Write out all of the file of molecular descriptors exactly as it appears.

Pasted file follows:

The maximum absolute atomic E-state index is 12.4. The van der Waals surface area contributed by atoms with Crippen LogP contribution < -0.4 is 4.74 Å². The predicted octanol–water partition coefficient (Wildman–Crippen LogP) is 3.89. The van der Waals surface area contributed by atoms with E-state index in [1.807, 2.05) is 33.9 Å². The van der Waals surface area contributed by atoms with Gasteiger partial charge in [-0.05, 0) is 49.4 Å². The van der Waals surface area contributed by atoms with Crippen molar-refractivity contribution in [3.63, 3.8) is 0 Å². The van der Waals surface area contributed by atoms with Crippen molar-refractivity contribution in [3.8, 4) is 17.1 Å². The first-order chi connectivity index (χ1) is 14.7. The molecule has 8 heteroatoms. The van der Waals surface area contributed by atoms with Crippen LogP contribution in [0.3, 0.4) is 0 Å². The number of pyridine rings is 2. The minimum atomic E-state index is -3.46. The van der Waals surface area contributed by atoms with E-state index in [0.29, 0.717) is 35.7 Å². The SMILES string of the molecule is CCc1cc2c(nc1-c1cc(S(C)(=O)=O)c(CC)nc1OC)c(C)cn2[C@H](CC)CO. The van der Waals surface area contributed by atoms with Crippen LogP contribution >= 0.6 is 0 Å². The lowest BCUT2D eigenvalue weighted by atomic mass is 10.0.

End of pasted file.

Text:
The maximum absolute atomic E-state index is 12.4. The van der Waals surface area contributed by atoms with Crippen LogP contribution < -0.4 is 4.74 Å². The predicted octanol–water partition coefficient (Wildman–Crippen LogP) is 3.89. The van der Waals surface area contributed by atoms with E-state index in [1.807, 2.05) is 33.9 Å². The van der Waals surface area contributed by atoms with Gasteiger partial charge in [-0.05, 0) is 49.4 Å². The van der Waals surface area contributed by atoms with Crippen molar-refractivity contribution in [3.63, 3.8) is 0 Å². The van der Waals surface area contributed by atoms with Crippen molar-refractivity contribution in [3.8, 4) is 17.1 Å². The first-order chi connectivity index (χ1) is 14.7. The molecule has 8 heteroatoms. The van der Waals surface area contributed by atoms with Crippen LogP contribution in [0.3, 0.4) is 0 Å². The number of pyridine rings is 2. The minimum atomic E-state index is -3.46. The van der Waals surface area contributed by atoms with E-state index in [0.29, 0.717) is 35.7 Å². The SMILES string of the molecule is CCc1cc2c(nc1-c1cc(S(C)(=O)=O)c(CC)nc1OC)c(C)cn2[C@H](CC)CO. The van der Waals surface area contributed by atoms with Crippen LogP contribution >= 0.6 is 0 Å². The lowest BCUT2D eigenvalue weighted by atomic mass is 10.0.